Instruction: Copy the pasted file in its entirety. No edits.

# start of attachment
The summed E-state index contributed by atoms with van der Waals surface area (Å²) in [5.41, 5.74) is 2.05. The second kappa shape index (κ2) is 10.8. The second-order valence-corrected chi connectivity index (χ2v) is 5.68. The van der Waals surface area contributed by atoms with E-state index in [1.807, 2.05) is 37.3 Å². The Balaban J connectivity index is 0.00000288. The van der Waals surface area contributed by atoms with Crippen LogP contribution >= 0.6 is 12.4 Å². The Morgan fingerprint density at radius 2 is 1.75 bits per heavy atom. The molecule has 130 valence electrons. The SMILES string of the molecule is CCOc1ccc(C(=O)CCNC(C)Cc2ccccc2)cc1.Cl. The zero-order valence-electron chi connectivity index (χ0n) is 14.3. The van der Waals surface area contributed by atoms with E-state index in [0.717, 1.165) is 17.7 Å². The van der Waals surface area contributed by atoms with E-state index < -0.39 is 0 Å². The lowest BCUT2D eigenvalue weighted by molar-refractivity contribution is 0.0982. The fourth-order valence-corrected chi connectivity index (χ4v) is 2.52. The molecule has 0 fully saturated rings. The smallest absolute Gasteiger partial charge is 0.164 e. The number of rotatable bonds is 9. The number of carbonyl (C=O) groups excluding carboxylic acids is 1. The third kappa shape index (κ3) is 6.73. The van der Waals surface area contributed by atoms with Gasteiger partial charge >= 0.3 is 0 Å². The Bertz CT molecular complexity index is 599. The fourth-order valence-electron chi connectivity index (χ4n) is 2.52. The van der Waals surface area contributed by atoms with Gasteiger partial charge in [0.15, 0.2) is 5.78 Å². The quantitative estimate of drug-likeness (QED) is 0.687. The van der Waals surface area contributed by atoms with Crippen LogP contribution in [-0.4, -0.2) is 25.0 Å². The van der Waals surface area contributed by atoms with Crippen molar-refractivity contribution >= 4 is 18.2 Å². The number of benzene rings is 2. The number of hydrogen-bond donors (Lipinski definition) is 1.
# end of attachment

The summed E-state index contributed by atoms with van der Waals surface area (Å²) in [5.41, 5.74) is 2.05. The second kappa shape index (κ2) is 10.8. The second-order valence-corrected chi connectivity index (χ2v) is 5.68. The van der Waals surface area contributed by atoms with E-state index in [1.807, 2.05) is 37.3 Å². The Balaban J connectivity index is 0.00000288. The van der Waals surface area contributed by atoms with Crippen LogP contribution >= 0.6 is 12.4 Å². The Morgan fingerprint density at radius 2 is 1.75 bits per heavy atom. The molecule has 130 valence electrons. The SMILES string of the molecule is CCOc1ccc(C(=O)CCNC(C)Cc2ccccc2)cc1.Cl. The zero-order valence-electron chi connectivity index (χ0n) is 14.3. The van der Waals surface area contributed by atoms with E-state index in [0.717, 1.165) is 17.7 Å². The van der Waals surface area contributed by atoms with E-state index < -0.39 is 0 Å². The lowest BCUT2D eigenvalue weighted by molar-refractivity contribution is 0.0982. The fourth-order valence-corrected chi connectivity index (χ4v) is 2.52. The molecule has 0 fully saturated rings. The smallest absolute Gasteiger partial charge is 0.164 e. The number of rotatable bonds is 9. The number of carbonyl (C=O) groups excluding carboxylic acids is 1. The third kappa shape index (κ3) is 6.73. The van der Waals surface area contributed by atoms with Gasteiger partial charge >= 0.3 is 0 Å². The Bertz CT molecular complexity index is 599. The fourth-order valence-electron chi connectivity index (χ4n) is 2.52. The van der Waals surface area contributed by atoms with Gasteiger partial charge in [0.15, 0.2) is 5.78 Å². The quantitative estimate of drug-likeness (QED) is 0.687. The van der Waals surface area contributed by atoms with Crippen LogP contribution in [-0.4, -0.2) is 25.0 Å². The van der Waals surface area contributed by atoms with Crippen molar-refractivity contribution >= 4 is 18.2 Å². The number of benzene rings is 2. The number of hydrogen-bond donors (Lipinski definition) is 1.